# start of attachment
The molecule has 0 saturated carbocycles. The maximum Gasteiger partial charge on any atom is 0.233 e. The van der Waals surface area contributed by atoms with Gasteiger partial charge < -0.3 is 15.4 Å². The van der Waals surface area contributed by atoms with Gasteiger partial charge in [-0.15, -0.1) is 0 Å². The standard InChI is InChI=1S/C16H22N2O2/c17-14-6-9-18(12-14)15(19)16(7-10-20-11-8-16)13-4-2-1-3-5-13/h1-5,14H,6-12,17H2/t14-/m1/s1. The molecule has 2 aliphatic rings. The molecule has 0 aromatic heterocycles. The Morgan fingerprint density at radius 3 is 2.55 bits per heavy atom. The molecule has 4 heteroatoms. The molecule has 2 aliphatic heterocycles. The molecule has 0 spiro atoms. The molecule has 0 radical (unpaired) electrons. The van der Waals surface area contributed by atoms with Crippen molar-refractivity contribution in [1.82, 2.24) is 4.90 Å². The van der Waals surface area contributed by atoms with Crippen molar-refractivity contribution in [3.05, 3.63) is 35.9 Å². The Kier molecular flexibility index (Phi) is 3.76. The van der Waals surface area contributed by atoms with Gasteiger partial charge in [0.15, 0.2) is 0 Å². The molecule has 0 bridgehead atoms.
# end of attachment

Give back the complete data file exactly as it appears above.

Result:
The molecule has 0 saturated carbocycles. The maximum Gasteiger partial charge on any atom is 0.233 e. The van der Waals surface area contributed by atoms with Gasteiger partial charge < -0.3 is 15.4 Å². The van der Waals surface area contributed by atoms with Gasteiger partial charge in [-0.15, -0.1) is 0 Å². The standard InChI is InChI=1S/C16H22N2O2/c17-14-6-9-18(12-14)15(19)16(7-10-20-11-8-16)13-4-2-1-3-5-13/h1-5,14H,6-12,17H2/t14-/m1/s1. The molecule has 2 aliphatic rings. The molecule has 0 aromatic heterocycles. The Morgan fingerprint density at radius 3 is 2.55 bits per heavy atom. The molecule has 4 heteroatoms. The molecule has 2 aliphatic heterocycles. The molecule has 0 spiro atoms. The molecule has 0 radical (unpaired) electrons. The van der Waals surface area contributed by atoms with Crippen molar-refractivity contribution in [1.82, 2.24) is 4.90 Å². The van der Waals surface area contributed by atoms with Crippen molar-refractivity contribution in [3.05, 3.63) is 35.9 Å². The Kier molecular flexibility index (Phi) is 3.76. The van der Waals surface area contributed by atoms with Gasteiger partial charge in [0.15, 0.2) is 0 Å². The molecule has 0 bridgehead atoms.